Employment Law

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Sometimes, there’s no way for an in­­jured employee to perform the essential functions of a job, despite medical intervention. When that’s the case, it may be time to look for other options.
Does your handbook clearly spell out that employees are truly at-will employees? If not, be sure to add language doing so the next time you update your handbook.
OSHA recently issued a public warning, reminding that “em­­ployers must train all employees, including temporary workers, on the hazards specific to that workplace, before they start.”
The Court of Appeal of California has finally answered a vexing question: Employers can order em­­ployees who receive direct customer tips to turn over some of the money to be redistributed to other employees who provide additional services.
Forty-five thousand Kaiser Permanente employees in California will start receiving new union ballots April 5 following a National Labor Relations Board ruling that a 2010 election was invalid.
Q. We recently disciplined one of our employees for a handbook violation. She has since alleged that she was the victim of harassment. We are now facing a retaliation claim from this employee. How should we respond to such retaliation complaints?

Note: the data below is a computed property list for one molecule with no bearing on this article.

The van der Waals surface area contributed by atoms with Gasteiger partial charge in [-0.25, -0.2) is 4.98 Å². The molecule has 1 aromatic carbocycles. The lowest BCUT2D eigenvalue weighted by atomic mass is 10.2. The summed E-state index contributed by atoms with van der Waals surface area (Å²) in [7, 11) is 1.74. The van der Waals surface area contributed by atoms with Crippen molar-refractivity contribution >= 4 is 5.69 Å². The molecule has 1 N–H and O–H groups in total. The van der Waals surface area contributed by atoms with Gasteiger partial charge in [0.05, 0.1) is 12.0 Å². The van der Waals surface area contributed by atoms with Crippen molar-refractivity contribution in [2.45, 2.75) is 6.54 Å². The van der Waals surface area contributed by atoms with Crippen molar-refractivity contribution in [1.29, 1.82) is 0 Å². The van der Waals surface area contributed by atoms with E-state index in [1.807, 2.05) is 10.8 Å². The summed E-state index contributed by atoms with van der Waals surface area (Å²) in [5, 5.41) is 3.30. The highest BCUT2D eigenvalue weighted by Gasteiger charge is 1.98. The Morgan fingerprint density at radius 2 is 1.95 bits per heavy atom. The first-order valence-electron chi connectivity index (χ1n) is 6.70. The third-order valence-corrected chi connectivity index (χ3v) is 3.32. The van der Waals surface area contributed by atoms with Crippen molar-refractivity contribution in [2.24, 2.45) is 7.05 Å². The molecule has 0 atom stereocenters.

A recent New York Court of Appeals decision gives New York municipalities the right to discipline police officers outside of the collective bargaining framework. The decision stated that the New York State Town Law (known as the Taylor Law) governs police discipline regardless of any existing CBA.

In a potentially far-reaching decision, the National Labor Relations Board has ruled an employer must turn over confidential employee witness statements to a union as part of a grievance procedure.
Supervisors in your organization probably know it’s illegal to discriminate based on race, age, sex, religion or disability. But apparently far fewer realize those same federal laws also make it illegal to retaliate against people for voicing complaints about such discrimination.
Q. We have some paid consultants who have been working for us for two years. Are there any ramifications if we refer to these consultants as “staff” and enter them in a national database as our staff?
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